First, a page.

I learn because I have to

“There is another” (Yoda, a long time ago)

There is surface learning (boo), deep learning (hurrah) and there is strategic learning. Strategic learning involves doing whatever is necessary to achieve your learning goals, which sounds a lot like surface learning (boo). However, there is a difference.

Strategic learners will adopt the behaviour of the deep learner (hurrah) if those methods prove effective in achieving whatever it is they want to achieve. As such the motivation for learning is not intrinsic, but merely a symptom of the design of the course (or, in particular the assessment of the course). Let me give you an illustration.

If you are learning about the English history your assessment could take a number of forms. Here are two:

1. Harold Godwinson fought the Battle of Hastings in:

  • a) 1065
  • b ) 1066
  • c) 1076
  • d) pyjamas

2. Examine the case for each of the claimants of the English throne in 1065, and then evaluate the extent to which the arguments parallel those preceding the coronation of William III in 1688.

In one example the strategic learner would merely have to learn a number of facts and figures. In the other the strategic learner would have to demonstrate an understanding of the context around the battle for the English throne in 1065-66, and then apply that knowledge to another example. They would have examine and evaluate rather than rinse and repeat.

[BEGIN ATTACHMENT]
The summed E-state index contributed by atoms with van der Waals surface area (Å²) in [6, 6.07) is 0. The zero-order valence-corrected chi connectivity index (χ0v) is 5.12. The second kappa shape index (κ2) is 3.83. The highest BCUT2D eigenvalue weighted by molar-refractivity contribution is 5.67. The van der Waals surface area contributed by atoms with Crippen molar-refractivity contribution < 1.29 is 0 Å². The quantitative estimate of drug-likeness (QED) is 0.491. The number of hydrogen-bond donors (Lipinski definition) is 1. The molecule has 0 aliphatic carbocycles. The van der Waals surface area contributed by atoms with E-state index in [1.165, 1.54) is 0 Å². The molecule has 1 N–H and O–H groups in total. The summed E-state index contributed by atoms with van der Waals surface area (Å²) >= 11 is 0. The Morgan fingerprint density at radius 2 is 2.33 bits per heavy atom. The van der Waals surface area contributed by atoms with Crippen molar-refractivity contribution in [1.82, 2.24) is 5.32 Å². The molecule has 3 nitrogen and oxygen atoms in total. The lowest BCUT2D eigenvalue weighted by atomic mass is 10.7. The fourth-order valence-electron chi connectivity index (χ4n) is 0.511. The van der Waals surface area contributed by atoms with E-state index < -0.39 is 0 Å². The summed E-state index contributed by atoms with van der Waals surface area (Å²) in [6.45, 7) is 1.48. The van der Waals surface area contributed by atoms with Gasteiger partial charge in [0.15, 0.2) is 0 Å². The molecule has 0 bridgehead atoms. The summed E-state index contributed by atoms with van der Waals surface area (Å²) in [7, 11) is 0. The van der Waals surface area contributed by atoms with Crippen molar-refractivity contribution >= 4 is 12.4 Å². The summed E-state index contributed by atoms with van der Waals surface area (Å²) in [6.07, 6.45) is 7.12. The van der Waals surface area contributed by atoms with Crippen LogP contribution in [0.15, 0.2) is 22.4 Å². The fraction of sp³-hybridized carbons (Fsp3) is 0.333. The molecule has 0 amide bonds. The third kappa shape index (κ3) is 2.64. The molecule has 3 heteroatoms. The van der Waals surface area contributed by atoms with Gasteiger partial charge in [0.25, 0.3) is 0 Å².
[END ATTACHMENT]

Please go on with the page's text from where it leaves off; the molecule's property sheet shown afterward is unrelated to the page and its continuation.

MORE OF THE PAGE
However, there is a problem with this idea. What is a surface learner (boo) to do with the second question? Would they continue to memorise things and risk failure or would they too become strategic learners? Would a deep learner (hurrah) when faced with question 1 continue to spend time researching, reflecting, reviewing and evaluating stuff if they received no (external) reward for doing so?

For me, I’m not wholly convinced by the notion of a strategic learner. From what I’ve read, there doesn’t appear to be a justification for it as concept distinct from surface (boo) and deep (hurrah) learning, particularly as one’s preference for one or the other¬† is contextual (i.e. depending on other stuff) rather than fixed (i.e. owing to a particularly personality type or ‘learning style).

Strategic learning, I bite my thumb at thee.


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